With every new season we tend to forget all about the past and concentrate solemnly on the future, anticipating what it holds in terms of fashion directions, trying to keep up with the rising trends, and getting deeply lost in the newness of it all. But as every decade is bound to experience a revival on the fashion scene, we are soon reminded that there’s no present, nor future, without a glorious past.
The spring 2013 fashion trends brought back a taste of 1960s mod and marked the comeback of 1980s power dressing, but at the same time introduced a glimpse at the slouchy 1990s with designers like Dries Van Noten, 3.1 Philip Lim and House of Holland building up a reimagined neo-grunge uptown look.
The year was 1991, the band was Nirvana and their newly released album was entitled Nevermind. The significant event that changed the face of both the fashion and the music industry at once, defined what later became known as the grunge style, influencing the rise of of an aesthetic that – as soon as it translated onto the fashion scene – morphed into a badge for Seattle’s alternative music backdrop.
The new era ended-up representing the 90s decade and influencing the ones that followed by introducing outfits that were characterized by comfort, insouciance and heavy layering. While some saw the movement like a dismissal of the severely tailored suits of the 80s, others perceived it as a pure eclectic statement. With style icons like Kurt Cobain, Courtney Love and Kate Moss the style gained millions of followers.
The neo-grunge gained popularity somewhere around the year of 2003, paying tribute to the grunge aesthetic that innovated the 1990s fashion industry. Its reappearance correlated with the flourish of the neo-grunge music genre. For 2013, the trend became luxurious, slightly polished, almost grown up.
Kate Moss goes neo-grunge for Topshop Fall/Winter 2009
The look: neo-grunge fashion revisited
By drawing inspiration from the 1990s, the neo-grunge trend for 2013 hardly remained the same Seattle band inspirited movement, switching over to a fresh reinterpretation over the slouchy look. This season, a modern use of plaid is key in sporting the trend in a relevant and cutting-edge manner, but there are other elements/pieces that also work in making up the trend:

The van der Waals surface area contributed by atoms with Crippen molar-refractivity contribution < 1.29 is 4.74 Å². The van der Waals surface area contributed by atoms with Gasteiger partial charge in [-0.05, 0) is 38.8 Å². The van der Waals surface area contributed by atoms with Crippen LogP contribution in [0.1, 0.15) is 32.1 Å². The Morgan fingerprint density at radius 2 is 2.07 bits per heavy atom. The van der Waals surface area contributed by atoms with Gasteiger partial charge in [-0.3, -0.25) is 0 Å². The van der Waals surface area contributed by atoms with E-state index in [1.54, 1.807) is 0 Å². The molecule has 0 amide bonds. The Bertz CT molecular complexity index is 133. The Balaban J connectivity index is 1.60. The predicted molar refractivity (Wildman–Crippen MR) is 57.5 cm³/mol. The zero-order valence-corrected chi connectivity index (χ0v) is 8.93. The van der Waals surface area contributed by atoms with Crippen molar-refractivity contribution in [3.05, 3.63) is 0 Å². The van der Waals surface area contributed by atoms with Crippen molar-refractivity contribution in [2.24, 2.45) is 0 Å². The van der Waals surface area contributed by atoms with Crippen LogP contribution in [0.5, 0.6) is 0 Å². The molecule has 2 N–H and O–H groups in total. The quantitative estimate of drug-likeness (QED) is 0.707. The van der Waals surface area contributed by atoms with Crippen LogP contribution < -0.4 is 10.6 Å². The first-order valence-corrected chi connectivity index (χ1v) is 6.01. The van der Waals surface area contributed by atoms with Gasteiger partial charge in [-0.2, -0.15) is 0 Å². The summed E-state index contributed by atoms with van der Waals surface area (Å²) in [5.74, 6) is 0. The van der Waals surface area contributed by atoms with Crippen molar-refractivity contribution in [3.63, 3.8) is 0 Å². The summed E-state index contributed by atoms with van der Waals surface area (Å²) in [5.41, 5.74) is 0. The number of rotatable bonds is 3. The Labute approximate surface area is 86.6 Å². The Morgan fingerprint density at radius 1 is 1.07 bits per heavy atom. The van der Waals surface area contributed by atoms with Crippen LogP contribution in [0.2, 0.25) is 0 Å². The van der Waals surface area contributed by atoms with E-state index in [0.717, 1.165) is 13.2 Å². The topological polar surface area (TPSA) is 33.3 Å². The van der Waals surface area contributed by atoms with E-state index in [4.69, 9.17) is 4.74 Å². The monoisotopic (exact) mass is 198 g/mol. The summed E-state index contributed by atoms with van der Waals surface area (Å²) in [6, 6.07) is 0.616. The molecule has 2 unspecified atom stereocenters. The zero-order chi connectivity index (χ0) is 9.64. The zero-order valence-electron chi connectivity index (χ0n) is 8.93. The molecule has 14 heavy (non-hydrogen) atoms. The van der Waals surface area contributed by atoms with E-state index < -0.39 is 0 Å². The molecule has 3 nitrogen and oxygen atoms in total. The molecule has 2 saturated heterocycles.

- Loose jackets
- Flower-patterned dresses/skirts
- Slouchy pants
- Oversized and cropped sweaters/tank tops
- Large printed, sheer checks
- Pattern mixing
- Chiffon and silk rather than flannel
- Graphic T-shirts
- Natural colors and light layering
Neo-grunge on the runway at Dries Van Noten S/S ’13
Grunge clothing: cues from the runway
Although defined by nearly the same elements, the grunge clothing is now envisioned to encapsulate the sophisticated, uptown aesthetic, being less about flannel and ripped jeans, and more about light fabrics like chiffon and organza, perfect for spring and summer time.
Dries Van Noten’s collection saluted the presence of plaids in a way that didn’t feel saturated, putting an emphasis on pyjama-like styling and carefree silhouettes. The prints were being mixed with ease, the layers kept light in a way that translated to rebellious, but highly feminine at the same time. His significant vision allowed for the trend to be carried over to the fall 2013 runways.
Neo-grunge looks on the runway at Dries Van Noten S/S ’13
3.1 Phillip Lim’s collection felt equally nostalgic and modern, coming across as an update on the neo-grunge trend with subtle retro influences. Maybe one of the most significant looks to have walked down the runway, the floral, silk motorcycle jacket, worn on top of a loose black graphic T-shirt, paired to a printed skirt and accented by a shirt tied around its waist defines what the trend is all about this season.
Neo-grunge look on the runway at 3.1 Philip Lim S/S ’13
House of Holland’s rendition of the trend was focused more on the oversized shadow checks, steering away from the 90s minimalism. Also noted, the use of tie-dye and small-scale florals nodded towards the 90s classics as seen from a slightly distinct and unconventional perspective.
Neo-grunge looks on the runway at House of Holland S/S ’13
Neo-grunge: a newly gained romantic attitude
Although constantly associated with a messy, rebellious and slouchy aesthetic, this season the neo-grunge reached for a manifestation of femininity as some of the ethereal looks that came down the runway hinted towards a new interpretation of the loose sillouethe. The diaphanous skirt at Acne served to highlight the newly gained attitude, as paired with a graphic tank top and grungy sandals.
Neo-grunge looks on the runway at Acne S/S ’13
The beauty look
Accompanying an updated vision of the neo-grunge trend, the beauty look this season is also being enhanced. The messy hair-styles put a strong emphasis on the regrown roots, a 1990s staple, alongside the several days slept-in texture that “it’s almost greasy but it still looks good”. The bold lips and the mandatory round sunglasses complement the elevated beauty image.
Neo-grunge beauty look on the runway at Dries Van Noten S/S ’13
Grungy beauty tutorials to try at home
Opposites attract in this beauty look which pairs classic red lips with grungy dark eyes. Smudged eye pencil never quite looked so beautiful. Follow the link for the full classic lips grungy eyes tutorial.
Imagine a modern day Maharaja gone grunge. She might look a little like the girl Kenzo sent down the runway for fall; bold, beautiful, eyes lined in a smudge of dark winged liner on the bottom lids. If you want to give it a shot, try this modern Maharaja makeup tutorial.